How To Become A Werewolf

While researching all things lycanthropic for my book on The Company of Wolves, I came across a marvellous old tome by Elliott O’Donnell, entitled ‘Werwolves.’ O’Donnell (1872-1965) was the author of countless books concerning the supernatural and the occult, and when he wasn’t writing accounts of his own experiences as a real-life ghost-hunter battling spectres, spooks and banshees, he authored several novels, including ‘For Satan’s Sake’ (1904) and ‘The Sorcery Club’ (1912), and myriad short stories and articles. O’Donnell once claimed “I have investigated, sometimes alone, and sometimes with other people and the press, many cases of reputed hauntings. I believe in ghosts but am not a spiritualist.”

‘Werwolves’ (1912) was intended as a scholarly, encyclopaedic study of, funnily enough, werewolves, and it contains first-hand accounts of O'Donnell’s personal encounters with lycanthropes. While the facts contained within its pages are a wee bit questionable, it certainly remains one of the most fascinating, and, dare I say, entertaining resources on the subject, containing as it does, stories and sightings of wolfmen from various cultures across the globe.

While perusing an online copy of the book, I was immediately drawn to the fourth chapter: How To Become A Werewolf. According to O’Donnell, in cases when lycanthropy is not hereditary, it may still be acquired through the performance of certain ancient rites ordained by Black Magic. Phew! Before detailing these certain ancient rites, O’Donnell suggests that whoever intends to perform them must first of all find a suitable location, and secondly, be “earnest and a believer in those super-physical powers whose favour he is about to ask.”

He then goes on to suggest that "a spot remote from the haunts of men" is best, and that "The powers to be petitioned are not to be found promiscuously - anywhere. They favour only such waste and solitary places as the deserts, woods, and mountain-tops."

"The locality chosen, our candidate must next select a night when the moon is new and strong. He must then choose a perfectly level piece of ground, and on it, at midnight, he must mark, either with chalk or string - it really does not matter which - a circle of not less than seven feet in radius, and within this, and from the same centre, another circle of three feet in radius. Then, in the centre of this inner circle he must kindle a fire, and over the fire place an iron tripod containing an iron vessel of water. As soon as the water begins to boil the would-be lycanthropist must throw into it handfuls of any three of the following substances: asafoetida, parsley, opium, hemlock, henbane, saffron, aloe, poppy-seed and solanum; repeating as he does so these words:

Spirits from the deep
Who never sleep,
Be kind to me.

Spirits from the grave
Without a soul to save,
Be kind to me.

Spirits of the trees
That grow upon the leas,
Be kind to me.

Spirits of the air,
Foul and black, not fair,
Be kind to me.

Water spirits hateful,
To ships and bathers fateful,
Be kind to me.

Spirits of earthbound dead
That glide with noiseless tread,
Be kind to me.

Spirits of heat and fire,
Destructive in your ire,
Be kind to me.

Spirits of cold and ice,
Patrons of crime and vice,
Be kind to me.

Wolves, vampires, satyrs, ghosts!
Elect of all the devilish hosts!
I pray you send hither,
Send hither, send hither,
The great grey shape that makes men shiver!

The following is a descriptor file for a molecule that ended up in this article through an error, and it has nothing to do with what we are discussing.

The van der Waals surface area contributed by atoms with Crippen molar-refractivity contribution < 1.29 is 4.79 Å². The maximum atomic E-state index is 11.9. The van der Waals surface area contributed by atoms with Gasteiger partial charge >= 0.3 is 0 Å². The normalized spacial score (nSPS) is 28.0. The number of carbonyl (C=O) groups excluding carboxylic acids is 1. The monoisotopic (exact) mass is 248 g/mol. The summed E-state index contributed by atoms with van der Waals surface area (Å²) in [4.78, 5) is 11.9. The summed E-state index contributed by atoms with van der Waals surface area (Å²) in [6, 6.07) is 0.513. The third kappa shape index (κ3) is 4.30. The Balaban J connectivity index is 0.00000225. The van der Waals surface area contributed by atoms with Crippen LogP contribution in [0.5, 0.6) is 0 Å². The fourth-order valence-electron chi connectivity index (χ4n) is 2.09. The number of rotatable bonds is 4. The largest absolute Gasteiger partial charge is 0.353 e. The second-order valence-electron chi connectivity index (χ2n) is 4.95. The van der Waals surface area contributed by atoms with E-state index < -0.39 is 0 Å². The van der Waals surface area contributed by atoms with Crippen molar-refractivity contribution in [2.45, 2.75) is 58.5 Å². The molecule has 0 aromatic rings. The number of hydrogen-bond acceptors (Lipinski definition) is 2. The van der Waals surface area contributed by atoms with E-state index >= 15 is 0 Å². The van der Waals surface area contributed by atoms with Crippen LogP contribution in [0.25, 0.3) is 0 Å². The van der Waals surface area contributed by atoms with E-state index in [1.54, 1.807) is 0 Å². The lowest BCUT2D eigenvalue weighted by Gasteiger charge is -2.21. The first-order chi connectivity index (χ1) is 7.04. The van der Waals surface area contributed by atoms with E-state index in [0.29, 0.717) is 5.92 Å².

Shiver, shiver, shiver!
Come! Come! Come!

The supplicant then takes off his vest and shirt and smears his body with the fat of some newly killed animal (preferably a cat), mixed with aniseed, camphor, and opium. Then he binds round his loins a girdle made of wolf's-skin, and kneeling down within the circumference of the first circle, waits for the advent of the Unknown. When the fire burns blue and quickly dies out, the Unknown is about to manifest itself; if it does not then actually appear it will make its presence felt.


Coaxing out the beast within...
There is little consistency in the various methods of the spirit's advent: sometimes a deep unnatural silence immediately precedes it; sometimes crashes and bangs, groanings and shriekings, herald its approach. When it remains invisible its presence is indicated and accompanied by a sensation of abnormal cold and the most acute terror. It is sometimes visible in the guise of a huntsman - which is, perhaps, its most popular shape - sometimes in the form of a monstrosity, partly man and partly beast - and sometimes it is seen ill defined and only partially materialized. To what order of spirits it belongs is, of course, purely a matter of conjecture. I believe it to be some malevolent, superphysical, creative power, such as, in my opinion, participated largely in the creation of this and other planets. I do not believe it to be the Devil, because I do not believe in the existence of only one devil, but in countless devils. It is difficult to say to what extent the Unknown is believed to be powerful by those who approach it for the purpose of acquiring the gift of lycanthropy; but I am inclined to think that the majority of these, at all events, do not ascribe to it any supreme power, but regard it merely as a local spirit - the spirit of some particular wilderness or forest."

O'Donnell opines that this is not the only method of acquiring lycanthropy. If you haven’t been able to obtain all of the ingredients and accoutrements to enable you to commune directly with the Unknown (cat lovers, I mean you), O’Donnell suggests ingesting a wolf's brain. If your vegetarianism or love of wolves (understandably) prevents you from doing this, try drinking water out of a wolf's footprint, or drinking out of a stream from which three or more wolves have been seen to drink...

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